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An Overview of the Appraisal Process

Their home's purchase can be the most serious financial decision most could ever make. It doesn't matter if a primary residence, a second vacation home or one of many rentals, the purchase of real property is a complex financial transaction that requires multiple people working in concert to see it through.

You're probably familiar with the parties taking part in the transaction. The most recognizable person in the exchange is the real estate agent. Next, the mortgage company provides the financial capital necessary to finance the transaction. The title company ensures that all details of the exchange are completed and that the title is clear to transfer to the buyer from the seller.

To learn more about appraising, click here to see a short video or call us today to talk about your specific property.

So, what party makes sure the real estate is worth the amount being paid? This is where you meet the appraiser. We provide an unbiased estimate of what a buyer might expect to pay — or a seller receive — for a property, where both buyer and seller are informed parties. A licensed, certified, professional appraiser from Amerappraise, LLC will ensure, you as an interested party, are informed.

Inspecting the subject property

To ascertain the true status of the property, it's our responsibility to first conduct a thorough inspection. We must physically view aspects of the property, such as the number of bedrooms and bathrooms, the location, amenities, etc., to ensure they indeed are present and are in the condition a reasonable person would expect them to be. The inspection often includes a sketch of the floorplan, ensuring the square footage is correct and conveying the layout of the property. Most importantly, we identify any obvious features - or defects - that would affect the value of the property.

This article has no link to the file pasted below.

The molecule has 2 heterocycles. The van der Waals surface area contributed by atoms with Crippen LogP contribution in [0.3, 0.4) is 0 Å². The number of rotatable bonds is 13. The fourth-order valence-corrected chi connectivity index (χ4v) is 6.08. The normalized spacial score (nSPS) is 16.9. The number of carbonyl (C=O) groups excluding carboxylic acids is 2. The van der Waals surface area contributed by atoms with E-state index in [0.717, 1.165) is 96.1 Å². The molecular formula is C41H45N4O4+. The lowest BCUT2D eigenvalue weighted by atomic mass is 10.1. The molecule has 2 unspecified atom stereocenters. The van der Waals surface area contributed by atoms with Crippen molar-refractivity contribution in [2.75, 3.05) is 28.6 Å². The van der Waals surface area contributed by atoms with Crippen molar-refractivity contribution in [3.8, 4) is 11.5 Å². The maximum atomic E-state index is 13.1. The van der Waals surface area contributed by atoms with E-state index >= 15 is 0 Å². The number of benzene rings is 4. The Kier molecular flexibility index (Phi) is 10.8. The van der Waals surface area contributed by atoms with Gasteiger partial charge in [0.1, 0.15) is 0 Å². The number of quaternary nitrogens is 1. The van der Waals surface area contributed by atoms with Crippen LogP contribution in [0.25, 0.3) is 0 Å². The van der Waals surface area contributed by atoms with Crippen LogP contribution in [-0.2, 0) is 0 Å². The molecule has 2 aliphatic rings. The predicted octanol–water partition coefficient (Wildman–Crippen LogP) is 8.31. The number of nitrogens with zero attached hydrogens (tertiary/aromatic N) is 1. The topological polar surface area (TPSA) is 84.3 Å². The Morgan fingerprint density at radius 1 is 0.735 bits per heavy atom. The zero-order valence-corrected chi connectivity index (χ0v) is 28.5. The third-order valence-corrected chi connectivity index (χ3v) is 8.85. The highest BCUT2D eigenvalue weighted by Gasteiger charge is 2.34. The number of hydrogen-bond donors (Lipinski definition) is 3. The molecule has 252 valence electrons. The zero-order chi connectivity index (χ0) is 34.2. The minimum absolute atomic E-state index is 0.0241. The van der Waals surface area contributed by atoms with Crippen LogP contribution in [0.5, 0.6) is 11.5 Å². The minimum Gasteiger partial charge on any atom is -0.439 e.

Next, after the inspection, an appraiser uses two or three approaches to determining the value of real property: a sales comparison, a replacement cost calculation, and an income approach when rental properties are prevalent.

Replacement Cost

This is where the appraiser pulls information on local construction costs, the cost of labor and other factors to derive how much it would cost to replace the property being appraised. This value often sets the maximum on what a property would sell for. The cost approach is also the least used method.

Sales Comparison

Appraisers can tell you a lot about the communities in which they work. They innately understand the value of particular features to the residents of that area. Then, the appraiser researches recent sales in the neighborhood and finds properties which are 'comparable' to the property in question. By assigning a dollar value to certain items such as square footage, additional bathrooms, hardwood floors, fireplaces or view lots (just to name a few), we add or subtract from each comparable's sales price so that they more accurately portray the features of subject.

  • Say, for example, the comparable property has a storm shelter and the subject doesn't, the appraiser may deduct the value of a storm shelter from the sales price of the comparable home.
  • If the subject has an extra half-bathroom and the comparable does not, the appraiser might add a certain amount to the comparable property.

A valid estimate of what the subject could sell for can only be determined once all differences between the comps and the subject have been evaluated. At Amerappraise, LLC, we are experts when it comes to knowing the value of particular items in Bear and New Castle County neighborhoods. This approach to value is typically given the most consideration when an appraisal is for a home purchase.

Valuation Using the Income Approach

A third way of valuing approach to value is sometimes employed when an area has a measurable number of renter occupied properties. In this case, the amount of income the property generates is factored in with other rents in the area for comparable properties to give an indicator of the current value.

The Bottom Line

Combining information from all approaches, the appraiser is then ready to state an estimated market value for the subject property. It is important to note that while the appraised value is probably the most accurate indication of what a house is worth, it may not be the final sales price. It's not uncommon for prices to be driven up or down by extenuating circumstances like the motivation or urgency of a seller or 'bidding wars'. Regardless, the appraised value is often used as a guideline for lenders who don't want to loan a buyer more money than they could get back in case they had to put the property on the market again. At the end of the day, an appraiser from Amerappraise, LLC will help you get the most accurate property value, so you can make the most informed real estate decisions.